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Kenya’s construction boss rejects “anti-Chinese” accusations

16 April 2014

The head of Kenya’s National Construction Authority (NCA) has denied reports in the Kenyan press that draconian restrictions were about to be placed on Chinese firms bidding for public sector contracts.

The Kenyan government is planning new legislation to restrict the number of projects non-Kenyan firms can bid for, to require them to enter into a joint venture with a local firm, and to subcontract more work to local firms.

In the Kenyan press the move has been characterised as a response to the domination of Chinese construction firms there.

But Daniel Manduku, executive director of the NCA, told GCR that the new rules were not intended to drive Chinese firms away.

“The reporting was not correct,” he said. “We’re not asking anybody to go away or to pack. We are asking foreign companies to share their knowledge through subcontract works, joint ventures or partnerships. We are not restricting contracts. What we are saying is that when they get a contract, they have to give at least 30% of the work to local firms.”

Manduku claimed that most Chinese firms met the 30% requirement anyway.

“It’s already happening—most of the Chinese firms, when they get contracts, source local labour and source local material,” he said. “What we want to do is make this a law. It will become law by way of regulation; we have already consulted the stakeholders and it is now awaiting parliamentary approval. We expect this to happen by July, and it will only affect new contracts.”

Nairobi commercial district (Orrling/Wikimedia Commons)

He added that Chinese firms supported the move. “The three that I’ve talked to personally have no problem. Their only concerns is that there is fair play, and that they get the skills they are looking for. It’s not something negative. It’s partnerships. We want to bring partnerships in everything we do and we are going to make sure it happens in this sector.”

The case against Chinese contractors

Kenyan firms complain about their Chinese rivals’ competitive advantage both in large public infrastructure contracts and smaller-scale private sector work.

David Gaitho, director of Nairobi-based QS Amazon Consultants, told GCR that there were two kinds of Chinese contractors.

The first were large firms such as the China Road & Bridge Corporation that came in for individual projects where capacity was lacking, such as the Standard Gauge Railway between Mombasa and Nairobi.

He said the main concern in these cases was “strings attached” loans and the lack of knowledge transfer. He said: “Some efforts have been made by procuring entities to provide for 30% local component but only in a few contracts.”

Gaitho said the greater concern was with smaller, non-state-owned contractors that had opened permanent offices. He said these firms were “killing our industries” by undercutting local firms, the “minimal creation of employment” and the importation of locally available materials such as cement and reinforcement bars.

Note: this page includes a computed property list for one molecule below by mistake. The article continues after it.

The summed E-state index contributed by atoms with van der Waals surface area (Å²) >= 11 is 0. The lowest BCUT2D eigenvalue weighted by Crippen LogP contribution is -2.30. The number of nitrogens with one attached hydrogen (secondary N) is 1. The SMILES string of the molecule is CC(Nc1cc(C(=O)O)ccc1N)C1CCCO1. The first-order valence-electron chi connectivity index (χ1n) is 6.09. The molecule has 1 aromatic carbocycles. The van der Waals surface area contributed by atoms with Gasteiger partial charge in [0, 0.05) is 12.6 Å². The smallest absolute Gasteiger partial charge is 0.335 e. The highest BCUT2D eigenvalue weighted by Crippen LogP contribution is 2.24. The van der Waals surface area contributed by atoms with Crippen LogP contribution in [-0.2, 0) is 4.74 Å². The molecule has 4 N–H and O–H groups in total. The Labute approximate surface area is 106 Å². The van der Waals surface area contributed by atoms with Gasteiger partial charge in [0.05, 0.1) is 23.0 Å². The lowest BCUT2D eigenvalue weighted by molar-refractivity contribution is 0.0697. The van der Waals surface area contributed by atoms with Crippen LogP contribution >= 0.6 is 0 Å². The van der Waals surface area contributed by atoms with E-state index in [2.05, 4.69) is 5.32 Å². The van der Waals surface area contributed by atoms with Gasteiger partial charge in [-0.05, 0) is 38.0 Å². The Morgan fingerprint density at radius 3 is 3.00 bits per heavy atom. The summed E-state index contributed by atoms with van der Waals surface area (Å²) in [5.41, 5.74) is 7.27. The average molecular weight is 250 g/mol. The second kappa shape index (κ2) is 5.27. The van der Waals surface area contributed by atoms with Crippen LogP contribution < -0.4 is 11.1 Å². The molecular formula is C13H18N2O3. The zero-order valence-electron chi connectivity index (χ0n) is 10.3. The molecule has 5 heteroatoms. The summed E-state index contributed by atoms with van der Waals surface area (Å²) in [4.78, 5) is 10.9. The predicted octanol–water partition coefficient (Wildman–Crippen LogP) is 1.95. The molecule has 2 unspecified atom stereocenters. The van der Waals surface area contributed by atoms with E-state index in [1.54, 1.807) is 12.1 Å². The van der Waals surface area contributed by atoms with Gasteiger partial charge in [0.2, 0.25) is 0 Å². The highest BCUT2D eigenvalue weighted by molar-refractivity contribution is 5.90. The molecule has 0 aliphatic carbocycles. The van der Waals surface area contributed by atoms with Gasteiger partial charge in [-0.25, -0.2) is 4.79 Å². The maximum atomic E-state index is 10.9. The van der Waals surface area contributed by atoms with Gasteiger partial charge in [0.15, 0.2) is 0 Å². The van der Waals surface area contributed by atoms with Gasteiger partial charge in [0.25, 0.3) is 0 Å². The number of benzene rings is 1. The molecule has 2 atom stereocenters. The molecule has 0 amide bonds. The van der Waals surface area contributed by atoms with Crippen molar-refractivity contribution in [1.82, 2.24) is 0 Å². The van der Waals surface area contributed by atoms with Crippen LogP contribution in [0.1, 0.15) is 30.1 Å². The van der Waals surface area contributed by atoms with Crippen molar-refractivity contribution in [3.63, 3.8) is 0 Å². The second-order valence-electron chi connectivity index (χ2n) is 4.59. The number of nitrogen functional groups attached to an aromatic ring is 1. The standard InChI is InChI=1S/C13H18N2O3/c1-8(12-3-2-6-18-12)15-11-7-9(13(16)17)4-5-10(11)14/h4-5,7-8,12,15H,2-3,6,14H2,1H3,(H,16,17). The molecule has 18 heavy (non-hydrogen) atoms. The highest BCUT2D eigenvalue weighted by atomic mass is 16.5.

He added that Chinese contractors were able to obtain credit at a 6% whereas local contractors had to pay between 18% and 20%, and in some cases used “cheap imported labour and supervisors who live in labour camps on site working an average of 12 hours a day”.

The Kibera slum of Nairobi, one of Africa’s largest. Kenya’s development policy relies on investment in transport, ports and new urban quarters (Trocaire/Wikimedia Commons)

Despite these grievances, a recent report by a South African think tank found that Chinese firms were more popular in Kenya than they were in either Nigeria or South Africa.

Vision 2030

The question of capacity building in the domestic Kenyan construction industry has become an important issue for economic planners.

The government’s development policy is relying on a programme of investment in transport, ports and new urban quarters - all of which are desperately needed in a country that does not provide basic public services to most of its people - it has been estimated that 60% of Nairobi’s population live in slums.

Vision 2030 is divided into a series of five-year plans aimed at creating economic growth of 10% a year over the next 20 years, partly by means of public-private partnerships.

The NCA’s new rules are aimed at creating the capacity to allow Kenyan firms to wring the greatest benefit from the increase in investment.

The NCA is also proposing to create a National Construction Institute. Manduku told a conference of Kenyan contractors last month that this would be in business before the end of 2015, and it would aim to train, accredit and register one million skilled workers.

The NCA was formed in July 2012 to take over responsibility for regulating the Kenyan construction industry from the Ministry of Public Works.